Notes From My Knapsack 6-14-12
Politics and the economy in Ohio
If you're hoping for or wanting a partisan angle on the fall elections, already spattered all over our media windshield, just turn on your wiper blades and drive on to another column or page. No endorsements here.
Nor is there condemnation, at least of the sort beloved by campaign die-hards. I think the last fifty years of political debate and economic maneuvering has been made up of largely decent intentions and well-intended actions, excepting the fellow who "invested" state money in rare coins. And as for gambling, state or otherwise, that's a different topic.
What can't be disputed is that something hasn't worked in Ohio. In the 1950s, we were Detroit's parts supplier par excellence, a steelmaker in our own right, and Etch-a-Sketch wasn't a punch line, but a product made right here in the state.
We had manufacturing, and a range of jobs from newbie puddlers in mills along the Ohio River, and middle management with dreams of Parma working in the Terminal Tower. Pigs, if not turkeys, flew in the Queen City, at least out of packing plants, and Dayton was entering the second half of a century where the Great Miami River carved a sort of Silicon Valley, of innovation and entrepreneurial leadership where technology was a Buckeye hallmark.
Another half-century, and Dayton is a hollowed out shell; auto manufacturing and parts assembly is a niche for various locations around the state, and we make baskets, at least when the economy is good.
One way of responding to that facile summary is to point out how much it misses. Kaiser is still pouring red hot material into giant hammering devices to create a saleable something out of molten nothing, just down the road; Owens is still spinning a pink web; razor wire and bulletproof helmets and the very essence of assembly lines are made down near I-70.
And baskets ain't nothin'.
Yet all the talk of smaller, nimbler, and right-sizing can't quite obscure the general fact, particularly addressed by both parties in this electoral contest, that Ohio has large amounts of empty brick buildings and open concrete pads where only memories are the output. We know, right down to our working class bones, that we missed a turn somewhere back up the road. Yes, Tom Friedman, our youth need to get more education than Uncle Clem did, who dropped out in 9th grade and still retired a senior VP, worked up to middle management with a cabin on a lake and a paid for home. Maybe that was a bubble of sorts, and once popped, can't grow the same way twice.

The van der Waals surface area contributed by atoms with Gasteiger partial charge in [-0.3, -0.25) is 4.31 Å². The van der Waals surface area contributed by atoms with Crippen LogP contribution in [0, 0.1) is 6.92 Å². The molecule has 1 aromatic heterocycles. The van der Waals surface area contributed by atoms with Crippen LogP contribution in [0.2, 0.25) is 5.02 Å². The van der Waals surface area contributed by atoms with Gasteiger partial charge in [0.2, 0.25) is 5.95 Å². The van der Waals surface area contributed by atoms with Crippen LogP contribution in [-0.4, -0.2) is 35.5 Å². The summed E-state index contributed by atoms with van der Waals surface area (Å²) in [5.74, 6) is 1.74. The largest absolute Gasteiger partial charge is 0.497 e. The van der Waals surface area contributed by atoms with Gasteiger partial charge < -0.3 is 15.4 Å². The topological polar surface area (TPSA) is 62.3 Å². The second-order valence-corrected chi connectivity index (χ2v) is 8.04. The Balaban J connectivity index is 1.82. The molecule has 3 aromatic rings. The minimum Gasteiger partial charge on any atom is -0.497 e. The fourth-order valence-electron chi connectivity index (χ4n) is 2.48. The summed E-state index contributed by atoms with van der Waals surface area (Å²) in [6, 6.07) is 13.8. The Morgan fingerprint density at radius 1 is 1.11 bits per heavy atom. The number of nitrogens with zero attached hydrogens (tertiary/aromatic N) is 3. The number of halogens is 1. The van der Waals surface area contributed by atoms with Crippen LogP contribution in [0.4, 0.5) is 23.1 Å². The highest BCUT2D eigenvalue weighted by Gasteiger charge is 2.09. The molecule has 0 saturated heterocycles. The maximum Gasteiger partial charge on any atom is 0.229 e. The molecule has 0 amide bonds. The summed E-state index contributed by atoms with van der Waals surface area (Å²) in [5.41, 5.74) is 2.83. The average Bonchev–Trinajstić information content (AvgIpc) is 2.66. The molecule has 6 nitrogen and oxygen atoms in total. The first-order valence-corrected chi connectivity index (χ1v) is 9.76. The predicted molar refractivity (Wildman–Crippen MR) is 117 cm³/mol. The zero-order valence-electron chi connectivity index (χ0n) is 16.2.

The most obvious answer is that as the world changed, and the global economy shifted markets, there was a massive failure of managerial foresight. Was it really unforeseeable that labor costs and raw material development would make a compelling case for moving durable goods overseas? Could no one see, even by the 70s or 80s, that technology was about to transform decision-making?
Some did, but corporately, they generally didn't. Why weren't the few visionaries listened to? For one thing, we tend to hold onto the ideas of the visionaries who were proved right, and forget that, say in 1972, there were all sorts of crazy ideas out there about jet packs and food in a tube. To figure out which visionary is leading with a vision: aye, there's the rub.
What seems so dreadfully unproductive, though, is the dichotomy we're stuck in. The right says that it was largely union intransigence that kept companies from being nimble and adaptive, so unions are largely to blame; the left blames greed at the top for draining profit without any interest in the future other than their own in a gated retirement community on a beach somewhere, so the rich and the owners are to blame.
Obviously, I think those narratives are both over-tidy fictions, designed to lull the faithful to a boisterous sleep in their mass gatherings. But it doesn't explain . . . well, the real problem is that these fairy tales don't explain what stopped working for Ohio, and they explain even less what IS working.
Because we do have advanced materials production in Licking County, and our state does have Battelle and NASA and Boeing, and universities aplenty. I'm still interested in figuring out what we *could* have done differently, and I also think we can find a path forward that everyone can travel with security & confidence.
We may have to share lakeside cabins, though.
Jeff Gill is a writer, storyteller, and pastor; tell him your story of Ohio's lost, and impending glories at firstname.lastname@example.org, or follow Knapsack @Twitter.